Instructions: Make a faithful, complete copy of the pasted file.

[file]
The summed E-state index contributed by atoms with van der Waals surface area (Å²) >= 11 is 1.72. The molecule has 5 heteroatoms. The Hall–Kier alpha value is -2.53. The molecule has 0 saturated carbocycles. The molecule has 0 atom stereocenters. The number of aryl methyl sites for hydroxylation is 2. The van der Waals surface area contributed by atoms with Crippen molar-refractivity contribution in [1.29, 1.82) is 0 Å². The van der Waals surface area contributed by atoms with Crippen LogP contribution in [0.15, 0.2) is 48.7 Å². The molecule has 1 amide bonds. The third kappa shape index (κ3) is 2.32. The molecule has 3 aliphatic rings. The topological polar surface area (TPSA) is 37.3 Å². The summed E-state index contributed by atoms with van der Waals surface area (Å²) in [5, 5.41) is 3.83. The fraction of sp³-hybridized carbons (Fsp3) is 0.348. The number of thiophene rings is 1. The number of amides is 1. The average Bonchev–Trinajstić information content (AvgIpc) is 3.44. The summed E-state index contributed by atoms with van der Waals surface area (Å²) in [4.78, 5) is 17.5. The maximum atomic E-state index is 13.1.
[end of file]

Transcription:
The summed E-state index contributed by atoms with van der Waals surface area (Å²) >= 11 is 1.72. The molecule has 5 heteroatoms. The Hall–Kier alpha value is -2.53. The molecule has 0 saturated carbocycles. The molecule has 0 atom stereocenters. The number of aryl methyl sites for hydroxylation is 2. The van der Waals surface area contributed by atoms with Crippen molar-refractivity contribution in [1.29, 1.82) is 0 Å². The van der Waals surface area contributed by atoms with Crippen LogP contribution in [0.15, 0.2) is 48.7 Å². The molecule has 1 amide bonds. The third kappa shape index (κ3) is 2.32. The molecule has 3 aliphatic rings. The topological polar surface area (TPSA) is 37.3 Å². The summed E-state index contributed by atoms with van der Waals surface area (Å²) in [5, 5.41) is 3.83. The fraction of sp³-hybridized carbons (Fsp3) is 0.348. The number of thiophene rings is 1. The number of amides is 1. The average Bonchev–Trinajstić information content (AvgIpc) is 3.44. The summed E-state index contributed by atoms with van der Waals surface area (Å²) in [4.78, 5) is 17.5. The maximum atomic E-state index is 13.1.